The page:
These comments rubbed me the wrong way. It sounded like they hadn’t been inviting me because they felt I wasn’t capable of going out as a mother of two. I decided to approach my closest friend about it, and told her how that made me feel and asked her if they really believed that I hadn’t been going out alone with my kids. Did they really think I was incapable? My friend wasn’t very receptive to my feelings about the comment, and said I hadn’t been invited because we had all fallen into different routines. She completely avoided addressing the comment that was made to me.
It’s been about two months now, and I rarely hear from anyone in the group anymore. The friend I had approached hasn’t spoken to me since. I did get invited to one outing a few weeks ago, but it didn’t go very well. The location was more than an hour away from me and they chose to meet up very early in the morning. We got there as soon as we could, about an hour after they did, and they all left about 25 minutes after we arrived. I was so disappointed. Did I overreact to that comment? Should I have just let it go? Should I approach them about this again, or consider this friendship over?
A: As I mentioned in my response to the question above, I’m always in favor of one final, super-clear attempt to communicate before ending a friendship or relationship. So I suggest reaching out to the person you’ve identified as your closest friend in the group, to find out if you’ve done or said anything that made everyone pull away.
I can think of a couple of explanations: 1) When you went to that birthday party with two kids, maybe you appeared to have a hard time managing things, were distracted by the baby, or the older child was very loud and lively in a way that made it hard for the kid-free people in the group to enjoy themselves, and they would rather not do that again. 2) You’ve said or done something to offend one or more of the people in the group, fairly or unfairly. Maybe something was miscommunicated over text or maybe they’re in QAnon and now that you’re vaccinated, they don’t want to be near your microchip. It could be anything! 3) Life happens, everyone has lots going on with post-pandemic socializing, and people are struggling with their own issues and haven’t been able to give much thought to making everyone feel included.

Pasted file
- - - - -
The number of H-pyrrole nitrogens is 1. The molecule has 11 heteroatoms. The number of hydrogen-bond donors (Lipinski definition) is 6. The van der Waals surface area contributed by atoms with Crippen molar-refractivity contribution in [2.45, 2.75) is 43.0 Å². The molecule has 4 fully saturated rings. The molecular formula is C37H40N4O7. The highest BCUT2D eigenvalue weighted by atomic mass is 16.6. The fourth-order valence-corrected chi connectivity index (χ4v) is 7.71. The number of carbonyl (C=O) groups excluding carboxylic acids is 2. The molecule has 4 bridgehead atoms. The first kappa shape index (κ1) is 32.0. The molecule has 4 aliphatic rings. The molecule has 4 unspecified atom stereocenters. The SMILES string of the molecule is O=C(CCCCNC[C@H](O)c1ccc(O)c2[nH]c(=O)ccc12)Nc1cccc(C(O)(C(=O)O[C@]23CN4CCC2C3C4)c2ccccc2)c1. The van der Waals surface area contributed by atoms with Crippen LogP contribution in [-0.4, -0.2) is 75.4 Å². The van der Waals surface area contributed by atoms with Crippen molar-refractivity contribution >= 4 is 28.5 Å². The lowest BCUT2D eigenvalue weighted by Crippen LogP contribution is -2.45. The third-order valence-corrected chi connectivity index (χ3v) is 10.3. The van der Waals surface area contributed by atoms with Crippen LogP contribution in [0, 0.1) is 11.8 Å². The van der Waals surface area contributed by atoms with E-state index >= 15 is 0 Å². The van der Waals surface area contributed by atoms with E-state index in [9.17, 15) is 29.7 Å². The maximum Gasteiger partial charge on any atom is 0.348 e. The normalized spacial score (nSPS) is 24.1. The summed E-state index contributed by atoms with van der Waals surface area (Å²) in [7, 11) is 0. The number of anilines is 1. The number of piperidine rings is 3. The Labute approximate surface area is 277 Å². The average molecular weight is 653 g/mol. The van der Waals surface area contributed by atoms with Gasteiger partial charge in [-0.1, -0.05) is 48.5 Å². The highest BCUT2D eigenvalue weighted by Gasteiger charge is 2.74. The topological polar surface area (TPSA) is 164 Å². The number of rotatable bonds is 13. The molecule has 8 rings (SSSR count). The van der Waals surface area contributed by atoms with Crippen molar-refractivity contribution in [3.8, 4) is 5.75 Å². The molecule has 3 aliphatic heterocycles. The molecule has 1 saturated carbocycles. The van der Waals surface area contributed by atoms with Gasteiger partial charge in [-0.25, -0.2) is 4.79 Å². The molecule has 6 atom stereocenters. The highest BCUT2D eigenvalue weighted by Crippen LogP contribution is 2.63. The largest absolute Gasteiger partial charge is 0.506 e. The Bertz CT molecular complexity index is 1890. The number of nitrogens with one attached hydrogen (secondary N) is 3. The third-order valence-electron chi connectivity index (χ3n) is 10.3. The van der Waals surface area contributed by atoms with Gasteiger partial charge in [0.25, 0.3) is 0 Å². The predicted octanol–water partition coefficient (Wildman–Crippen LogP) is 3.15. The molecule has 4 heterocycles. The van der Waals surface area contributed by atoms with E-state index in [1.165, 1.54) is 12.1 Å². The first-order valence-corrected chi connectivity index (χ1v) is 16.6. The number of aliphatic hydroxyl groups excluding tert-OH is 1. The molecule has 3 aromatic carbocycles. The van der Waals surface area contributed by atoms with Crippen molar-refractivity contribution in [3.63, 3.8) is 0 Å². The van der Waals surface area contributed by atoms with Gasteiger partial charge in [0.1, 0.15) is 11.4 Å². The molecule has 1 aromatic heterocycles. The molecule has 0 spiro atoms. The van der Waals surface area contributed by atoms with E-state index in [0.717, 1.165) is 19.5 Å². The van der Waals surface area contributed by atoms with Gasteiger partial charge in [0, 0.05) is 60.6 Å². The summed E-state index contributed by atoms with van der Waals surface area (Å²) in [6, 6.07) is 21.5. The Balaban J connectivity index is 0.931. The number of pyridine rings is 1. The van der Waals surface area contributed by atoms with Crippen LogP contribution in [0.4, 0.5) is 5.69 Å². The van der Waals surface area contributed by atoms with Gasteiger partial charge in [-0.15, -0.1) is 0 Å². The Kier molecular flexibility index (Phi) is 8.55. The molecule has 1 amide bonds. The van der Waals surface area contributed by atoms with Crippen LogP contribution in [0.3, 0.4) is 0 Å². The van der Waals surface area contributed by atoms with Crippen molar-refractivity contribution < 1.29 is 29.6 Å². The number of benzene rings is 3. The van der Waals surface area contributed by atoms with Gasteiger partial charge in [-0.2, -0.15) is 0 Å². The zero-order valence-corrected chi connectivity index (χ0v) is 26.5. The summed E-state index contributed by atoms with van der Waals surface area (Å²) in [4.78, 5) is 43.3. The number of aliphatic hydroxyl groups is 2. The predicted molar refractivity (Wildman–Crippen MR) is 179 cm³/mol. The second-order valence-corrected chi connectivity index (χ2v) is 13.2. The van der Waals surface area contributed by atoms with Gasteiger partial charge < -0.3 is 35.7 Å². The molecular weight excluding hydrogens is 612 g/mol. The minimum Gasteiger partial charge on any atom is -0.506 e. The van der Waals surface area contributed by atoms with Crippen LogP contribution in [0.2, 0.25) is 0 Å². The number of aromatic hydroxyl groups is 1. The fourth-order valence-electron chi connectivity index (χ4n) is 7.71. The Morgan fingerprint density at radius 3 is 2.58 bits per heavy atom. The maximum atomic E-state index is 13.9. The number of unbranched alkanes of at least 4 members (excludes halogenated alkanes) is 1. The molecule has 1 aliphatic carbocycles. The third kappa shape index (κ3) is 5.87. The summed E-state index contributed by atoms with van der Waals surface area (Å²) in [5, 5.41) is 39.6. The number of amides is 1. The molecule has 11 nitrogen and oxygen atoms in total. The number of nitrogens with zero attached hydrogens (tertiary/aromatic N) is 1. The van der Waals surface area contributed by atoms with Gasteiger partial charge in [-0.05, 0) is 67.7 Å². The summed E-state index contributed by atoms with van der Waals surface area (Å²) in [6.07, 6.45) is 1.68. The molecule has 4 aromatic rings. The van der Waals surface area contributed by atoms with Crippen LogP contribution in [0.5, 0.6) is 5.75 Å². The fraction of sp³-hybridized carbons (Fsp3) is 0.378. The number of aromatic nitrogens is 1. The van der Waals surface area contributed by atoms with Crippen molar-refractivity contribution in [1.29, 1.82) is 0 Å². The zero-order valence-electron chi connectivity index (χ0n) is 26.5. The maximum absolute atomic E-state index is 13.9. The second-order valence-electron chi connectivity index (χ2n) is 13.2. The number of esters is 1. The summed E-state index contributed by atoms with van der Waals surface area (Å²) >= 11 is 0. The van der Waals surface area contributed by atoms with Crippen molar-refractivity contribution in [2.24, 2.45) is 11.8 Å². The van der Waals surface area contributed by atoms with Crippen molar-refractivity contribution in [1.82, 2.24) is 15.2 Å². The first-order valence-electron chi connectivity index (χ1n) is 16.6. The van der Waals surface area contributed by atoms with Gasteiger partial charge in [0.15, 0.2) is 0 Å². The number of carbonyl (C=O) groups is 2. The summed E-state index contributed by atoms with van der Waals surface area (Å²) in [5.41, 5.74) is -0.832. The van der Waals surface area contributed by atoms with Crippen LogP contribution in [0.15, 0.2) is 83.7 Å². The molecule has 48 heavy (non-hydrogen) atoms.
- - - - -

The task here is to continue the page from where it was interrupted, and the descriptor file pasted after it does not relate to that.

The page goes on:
I really don’t know.
But I do know that real friends make you feel wanted, welcomed, and secure about where you stand with them, and you leave their company feeling good about yourself. It doesn’t sound like this group meets the criteria anymore.